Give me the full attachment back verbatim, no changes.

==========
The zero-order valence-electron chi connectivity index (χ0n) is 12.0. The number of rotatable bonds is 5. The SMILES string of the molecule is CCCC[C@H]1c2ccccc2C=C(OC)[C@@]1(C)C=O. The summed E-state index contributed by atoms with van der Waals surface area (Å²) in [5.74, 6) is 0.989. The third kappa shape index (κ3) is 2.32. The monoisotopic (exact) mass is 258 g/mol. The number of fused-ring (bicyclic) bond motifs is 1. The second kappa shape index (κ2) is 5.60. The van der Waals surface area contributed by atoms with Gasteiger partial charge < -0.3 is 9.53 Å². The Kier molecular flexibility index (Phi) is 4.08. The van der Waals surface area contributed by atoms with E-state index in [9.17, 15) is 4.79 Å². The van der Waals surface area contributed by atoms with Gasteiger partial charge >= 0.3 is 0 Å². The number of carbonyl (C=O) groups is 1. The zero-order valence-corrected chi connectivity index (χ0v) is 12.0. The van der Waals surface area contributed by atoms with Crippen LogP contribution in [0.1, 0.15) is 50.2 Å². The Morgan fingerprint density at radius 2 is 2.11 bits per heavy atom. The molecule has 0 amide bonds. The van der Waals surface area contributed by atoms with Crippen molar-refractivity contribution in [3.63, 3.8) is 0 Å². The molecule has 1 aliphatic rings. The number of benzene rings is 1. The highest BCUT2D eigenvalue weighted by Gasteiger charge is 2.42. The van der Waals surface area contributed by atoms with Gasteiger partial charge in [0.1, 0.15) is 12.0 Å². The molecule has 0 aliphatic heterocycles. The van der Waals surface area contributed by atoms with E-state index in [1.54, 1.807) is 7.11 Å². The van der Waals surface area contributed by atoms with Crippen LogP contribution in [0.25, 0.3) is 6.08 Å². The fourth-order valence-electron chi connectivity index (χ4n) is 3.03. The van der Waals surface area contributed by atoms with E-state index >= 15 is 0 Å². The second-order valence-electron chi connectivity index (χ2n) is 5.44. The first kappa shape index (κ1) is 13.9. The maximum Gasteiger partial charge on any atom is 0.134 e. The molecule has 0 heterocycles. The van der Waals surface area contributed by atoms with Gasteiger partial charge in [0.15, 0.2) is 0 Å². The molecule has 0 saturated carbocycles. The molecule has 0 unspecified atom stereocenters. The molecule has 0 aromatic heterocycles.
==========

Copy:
The zero-order valence-electron chi connectivity index (χ0n) is 12.0. The number of rotatable bonds is 5. The SMILES string of the molecule is CCCC[C@H]1c2ccccc2C=C(OC)[C@@]1(C)C=O. The summed E-state index contributed by atoms with van der Waals surface area (Å²) in [5.74, 6) is 0.989. The third kappa shape index (κ3) is 2.32. The monoisotopic (exact) mass is 258 g/mol. The number of fused-ring (bicyclic) bond motifs is 1. The second kappa shape index (κ2) is 5.60. The van der Waals surface area contributed by atoms with Gasteiger partial charge < -0.3 is 9.53 Å². The Kier molecular flexibility index (Phi) is 4.08. The van der Waals surface area contributed by atoms with E-state index in [9.17, 15) is 4.79 Å². The van der Waals surface area contributed by atoms with Gasteiger partial charge >= 0.3 is 0 Å². The number of carbonyl (C=O) groups is 1. The zero-order valence-corrected chi connectivity index (χ0v) is 12.0. The van der Waals surface area contributed by atoms with Crippen LogP contribution in [0.1, 0.15) is 50.2 Å². The Morgan fingerprint density at radius 2 is 2.11 bits per heavy atom. The molecule has 0 amide bonds. The van der Waals surface area contributed by atoms with Crippen molar-refractivity contribution in [3.63, 3.8) is 0 Å². The molecule has 1 aliphatic rings. The number of benzene rings is 1. The highest BCUT2D eigenvalue weighted by Gasteiger charge is 2.42. The van der Waals surface area contributed by atoms with Gasteiger partial charge in [0.1, 0.15) is 12.0 Å². The molecule has 0 aliphatic heterocycles. The van der Waals surface area contributed by atoms with E-state index in [1.54, 1.807) is 7.11 Å². The van der Waals surface area contributed by atoms with Crippen LogP contribution in [0.25, 0.3) is 6.08 Å². The fourth-order valence-electron chi connectivity index (χ4n) is 3.03. The van der Waals surface area contributed by atoms with E-state index >= 15 is 0 Å². The second-order valence-electron chi connectivity index (χ2n) is 5.44. The first kappa shape index (κ1) is 13.9. The maximum Gasteiger partial charge on any atom is 0.134 e. The molecule has 0 heterocycles. The van der Waals surface area contributed by atoms with Gasteiger partial charge in [0.15, 0.2) is 0 Å². The molecule has 0 saturated carbocycles. The molecule has 0 unspecified atom stereocenters. The molecule has 0 aromatic heterocycles.